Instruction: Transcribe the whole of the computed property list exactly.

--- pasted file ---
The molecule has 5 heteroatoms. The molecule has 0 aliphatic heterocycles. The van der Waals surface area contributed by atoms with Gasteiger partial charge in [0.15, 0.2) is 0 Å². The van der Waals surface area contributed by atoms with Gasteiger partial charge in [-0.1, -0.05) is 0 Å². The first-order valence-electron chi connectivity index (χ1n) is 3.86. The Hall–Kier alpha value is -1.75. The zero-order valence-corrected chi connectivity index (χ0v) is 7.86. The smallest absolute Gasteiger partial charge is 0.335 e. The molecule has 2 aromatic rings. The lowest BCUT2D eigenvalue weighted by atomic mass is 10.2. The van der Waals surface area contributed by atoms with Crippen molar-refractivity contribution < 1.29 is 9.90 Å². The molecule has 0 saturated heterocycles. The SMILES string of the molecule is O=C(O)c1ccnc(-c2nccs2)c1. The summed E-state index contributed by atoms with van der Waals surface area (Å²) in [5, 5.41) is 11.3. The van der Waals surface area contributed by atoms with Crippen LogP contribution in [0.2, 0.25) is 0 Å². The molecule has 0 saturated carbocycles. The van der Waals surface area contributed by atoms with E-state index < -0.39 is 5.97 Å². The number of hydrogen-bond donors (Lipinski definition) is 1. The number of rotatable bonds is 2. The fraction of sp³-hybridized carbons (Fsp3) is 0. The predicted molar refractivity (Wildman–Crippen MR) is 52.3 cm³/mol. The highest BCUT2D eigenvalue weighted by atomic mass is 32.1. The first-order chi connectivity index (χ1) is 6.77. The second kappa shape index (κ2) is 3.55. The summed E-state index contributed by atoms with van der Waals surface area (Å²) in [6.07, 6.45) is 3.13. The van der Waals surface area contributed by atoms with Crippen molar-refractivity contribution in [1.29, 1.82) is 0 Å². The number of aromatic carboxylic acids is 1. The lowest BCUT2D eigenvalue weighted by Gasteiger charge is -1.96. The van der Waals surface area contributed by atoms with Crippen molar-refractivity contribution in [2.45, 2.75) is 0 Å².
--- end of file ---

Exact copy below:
The molecule has 5 heteroatoms. The molecule has 0 aliphatic heterocycles. The van der Waals surface area contributed by atoms with Gasteiger partial charge in [0.15, 0.2) is 0 Å². The van der Waals surface area contributed by atoms with Gasteiger partial charge in [-0.1, -0.05) is 0 Å². The first-order valence-electron chi connectivity index (χ1n) is 3.86. The Hall–Kier alpha value is -1.75. The zero-order valence-corrected chi connectivity index (χ0v) is 7.86. The smallest absolute Gasteiger partial charge is 0.335 e. The molecule has 2 aromatic rings. The lowest BCUT2D eigenvalue weighted by atomic mass is 10.2. The van der Waals surface area contributed by atoms with Crippen molar-refractivity contribution < 1.29 is 9.90 Å². The molecule has 0 saturated heterocycles. The SMILES string of the molecule is O=C(O)c1ccnc(-c2nccs2)c1. The summed E-state index contributed by atoms with van der Waals surface area (Å²) in [5, 5.41) is 11.3. The van der Waals surface area contributed by atoms with Crippen LogP contribution in [0.2, 0.25) is 0 Å². The molecule has 0 saturated carbocycles. The van der Waals surface area contributed by atoms with E-state index < -0.39 is 5.97 Å². The number of hydrogen-bond donors (Lipinski definition) is 1. The number of rotatable bonds is 2. The fraction of sp³-hybridized carbons (Fsp3) is 0. The predicted molar refractivity (Wildman–Crippen MR) is 52.3 cm³/mol. The highest BCUT2D eigenvalue weighted by atomic mass is 32.1. The first-order chi connectivity index (χ1) is 6.77. The second kappa shape index (κ2) is 3.55. The summed E-state index contributed by atoms with van der Waals surface area (Å²) in [6.07, 6.45) is 3.13. The van der Waals surface area contributed by atoms with Crippen molar-refractivity contribution in [1.29, 1.82) is 0 Å². The number of aromatic carboxylic acids is 1. The lowest BCUT2D eigenvalue weighted by Gasteiger charge is -1.96. The van der Waals surface area contributed by atoms with Crippen molar-refractivity contribution in [2.45, 2.75) is 0 Å².